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Expatriation experiences of Chinese immigrants in New Zealand: factors contributing to adjustment of older immigrants

Christopher Selvarajah (Australian Graduate School of Entrepreneurship, Swinburne University, PO Box 218, Hawthorn, Melbourne 3122, Australia)

Management Research News

ISSN: 0140-9174

Article publication date: 1 August 2004

Abstract

This seminal research investigates the adaptation experiences of elderly dependent Chinese immigrants who have come to New Zealand under the Family Reunion Category between 1994 and 1998. The study involved a group‐administered questionnaire to measure the various aspects of the adaptation experiences of 105 elderly dependent Chinese from China aged 50 years and over. The data set was subjected to ANOVA, Kruskal‐Wallis and Factor Analysis to analyse and establish relationships between variables. The results confirmed that there were five main factors that influence the living conditions of the elderly dependent Chinese immigrants in New Zealand. These were, in order of severity, communication in the English language, medical care, transportation, cost of living and interestingly relationships with other family members. The study also confirmed that age, length of time in New Zealand, and the need to stay in New Zealand permanently influenced the adaptability of the elderly Chinese immigrants in New Zealand.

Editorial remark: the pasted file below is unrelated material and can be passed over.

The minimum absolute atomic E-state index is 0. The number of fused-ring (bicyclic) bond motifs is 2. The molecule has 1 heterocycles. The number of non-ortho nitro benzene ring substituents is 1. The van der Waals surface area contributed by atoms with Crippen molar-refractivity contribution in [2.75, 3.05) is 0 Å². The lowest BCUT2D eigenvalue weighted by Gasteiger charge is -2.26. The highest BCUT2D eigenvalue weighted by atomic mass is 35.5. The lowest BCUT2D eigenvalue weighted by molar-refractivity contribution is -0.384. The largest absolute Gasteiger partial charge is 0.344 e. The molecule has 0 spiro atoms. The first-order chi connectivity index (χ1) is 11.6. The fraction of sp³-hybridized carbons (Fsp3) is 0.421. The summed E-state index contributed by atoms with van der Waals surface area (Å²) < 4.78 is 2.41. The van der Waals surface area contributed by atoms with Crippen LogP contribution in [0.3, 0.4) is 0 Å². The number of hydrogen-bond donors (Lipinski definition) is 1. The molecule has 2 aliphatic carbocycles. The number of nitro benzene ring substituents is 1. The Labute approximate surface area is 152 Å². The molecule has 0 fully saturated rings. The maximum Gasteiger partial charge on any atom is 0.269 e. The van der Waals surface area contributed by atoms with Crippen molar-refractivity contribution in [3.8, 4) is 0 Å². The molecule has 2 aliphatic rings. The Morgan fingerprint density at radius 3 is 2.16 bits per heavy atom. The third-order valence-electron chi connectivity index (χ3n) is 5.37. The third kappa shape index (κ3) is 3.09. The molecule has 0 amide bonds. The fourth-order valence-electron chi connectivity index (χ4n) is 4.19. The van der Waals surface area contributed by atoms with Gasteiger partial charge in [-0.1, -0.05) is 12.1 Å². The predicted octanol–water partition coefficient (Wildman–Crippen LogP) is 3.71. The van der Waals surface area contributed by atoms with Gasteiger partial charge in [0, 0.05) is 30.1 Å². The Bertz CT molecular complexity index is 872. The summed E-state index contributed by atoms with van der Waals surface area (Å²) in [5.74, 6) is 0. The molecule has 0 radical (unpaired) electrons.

Keywords

Citation

Selvarajah, C. (2004), "Expatriation experiences of Chinese immigrants in New Zealand: factors contributing to adjustment of older immigrants", Management Research News, Vol. 27 No. 8/9, pp. 26-45. https://doi.org/10.1108/01409170410784626

Publisher

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Emerald Group Publishing Limited

Copyright © 2004, Emerald Group Publishing Limited